Burning Down the House
Eminem Movie Ignites Debate in Detroit
By Jennie L. Phipps | Online Only | Dec. 13, 2002
In the current movie 8 Mile about rapper Eminem's transformation from a kid of Detroit's mean streets to a musical poet, the film’s epiphany occurs after a house burns to the ground.
Eminem's real-life hometown of Detroit, where the movie was filmed, came out a winner in the Universal Pictures film, faring much better than it did as the apocalyptic backdrop of 1987’s RoboCop, which underscored a devastated, pock-marked landscape. Overall, 8 Mile shows a vital city with an impressive skyline. Nearly half the crew was hired locally, along with dozens of extras. Universal estimates that its production company spent about $6 million in the region.
But there are skeptics, particularly in Highland Park, Mich., where the house was burned. In this troubled, incorporated community within Detroit, some fear that young people will see justification in burning down houses—perhaps the same ones who went on an arson spree in Highland Park during the first six months of 2001, setting 20 fires and leaving the financially struggling community singed and fearful. (Last April, arsonists burned seven more of the neighborhood's houses.)
"Letting them burn those houses is ridiculous," says City Councilman Earl O. Wheeler, whose vote against the Hollywood-sponsored fire was later overruled. "Burning a house for a movie sets an example for our children. It says to them that burning a house is good."
In the teens and '20s, Highland Park served as the automotive headquarters of the world: Henry Ford introduced mass production of the Model T in 1914 in the Highland Park plant, which churned out 1,000 cars a day. General Motors opened a new headquarters on Grand Boulevard on the other side of Highland Park in 1921. Four years later, Chrysler Corp. was founded nearby. The houses that surrounded these plants were built for working people who poured into Highland Park for Ford's $5 a day—twice the average wage at the time.
So some of the finest houses in the Midwest bloomed in Highland Park. Most of the community is on the National Register of Historic Places for its exquisite mix of early 20th-century houses, including Dutch colonials, Tudor revivals, and Arts and Crafts bungalows. The area’s two historic districts—the North Medbury-Grove Lawn Historic District and the Southeast Heights-Stevens Historic District—together boast 700 historic houses, including a significant collection of small Craftsman bungalows built between 1910 and 1920.
"Highland Park is one of the richest troves of Arts and Crafts houses in America," says architectural historian William Porter, retired head of design at General Motors. "If those houses were in southern California, people would kill for them."
At its peak in the 1950s, 46,000 people lived in Highland Park; today, its population has plummeted to 16,746, according to the 2000 Census. Abandoned by white residents who moved to the suburbs with the car companies, the community is 96 percent African-American. Its schools rank in the state's bottom 20 percent. Both the police and fire departments have been dismantled, their responsibilities assigned to nearby communities, and crime has crept into the area. According to the city administrator, Jan Lazar, at least 300 to 400 houses in the 2.2-mile square city are abandoned hulks.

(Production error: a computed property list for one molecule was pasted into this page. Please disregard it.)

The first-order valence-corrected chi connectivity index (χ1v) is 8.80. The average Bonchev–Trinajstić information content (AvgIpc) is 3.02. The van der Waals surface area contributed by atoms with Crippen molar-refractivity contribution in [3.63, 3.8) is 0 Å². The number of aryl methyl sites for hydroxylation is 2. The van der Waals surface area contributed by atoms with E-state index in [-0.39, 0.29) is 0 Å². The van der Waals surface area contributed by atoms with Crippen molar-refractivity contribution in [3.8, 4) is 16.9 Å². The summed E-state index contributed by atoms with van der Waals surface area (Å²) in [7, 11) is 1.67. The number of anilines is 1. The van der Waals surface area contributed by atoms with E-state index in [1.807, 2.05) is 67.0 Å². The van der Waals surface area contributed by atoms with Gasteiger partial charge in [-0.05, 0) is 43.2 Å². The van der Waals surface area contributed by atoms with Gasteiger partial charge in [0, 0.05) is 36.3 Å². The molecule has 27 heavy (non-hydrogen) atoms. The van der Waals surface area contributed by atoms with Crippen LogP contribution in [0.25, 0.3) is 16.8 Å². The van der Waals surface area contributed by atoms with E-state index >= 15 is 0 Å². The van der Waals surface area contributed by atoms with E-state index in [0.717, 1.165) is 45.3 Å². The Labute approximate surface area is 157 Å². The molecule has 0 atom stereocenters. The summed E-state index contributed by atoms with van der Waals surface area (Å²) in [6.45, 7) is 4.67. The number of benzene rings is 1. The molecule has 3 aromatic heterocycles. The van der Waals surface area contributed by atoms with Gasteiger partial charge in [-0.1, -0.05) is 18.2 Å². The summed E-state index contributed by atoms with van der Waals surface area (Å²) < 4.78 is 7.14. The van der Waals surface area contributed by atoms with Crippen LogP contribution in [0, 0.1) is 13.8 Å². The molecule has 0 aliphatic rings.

When Universal first asked to burn the house in November 2001, the city council said no. Led by the NAACP, 100 protesters marched that month. Yet the state had appointed an emergency financial manager in December 2000 to help Highland Park find a solution to its $11 million deficit and almost certain bankruptcy, and despite the protest, Ramona Henderson Pearson overruled the city council's 4-0 vote. She agreed to let Universal burn one house and demolish two others in exchange for careful removal, some presentations to students about the movie industry, and $2,000. Residents who feared for their safety were given a motel allowance and meal tickets for the two days of filming.
"I didn't like what burning those houses said about Highland Park, but the truth is painful," says Katherine Clarkson, executive director of Preservation Wayne and a 16-year resident of Highland Park. "We have houses that are derelict and economically hopeless. Yes, we could have fixed them up, but the cost of fixing them would have been two or three times their market value."
Yet Clarkson remains convinced that the area will improve. Sixteen years ago, she couldn't secure a $25,000 mortgage to buy her house. Today, banks have become more flexible, and real-estate prices have risen: Some properties are selling for more than $100,000. And the bank recently gave Clarkson $35,000 for renovations without even sending out an appraiser.
A. Billy Ayler, broker and owner of Results Realty, who sells most of the real estate in Highland Park, says its attractive location—close to two freeways and within walking distance to rapidly redeveloping downtown Detroit—will eventually lure residents. He points to the nearby town of Birmingham, which had similar problems until "people recognized that it was a desirable place to live and started paying a bazillion dollars for 900-square-foot houses."
Some hope the area will capitalize on its history, not burn it. Last week Ayler sold a brick 3,200-square-foot Highland Park house for $120,000 to a professional couple who wanted a house with historic character and plenty of space. "With values like that," he says, "this city isn't going to stay down forever."
Jennie Phipps is a freelance writer living in Michigan.
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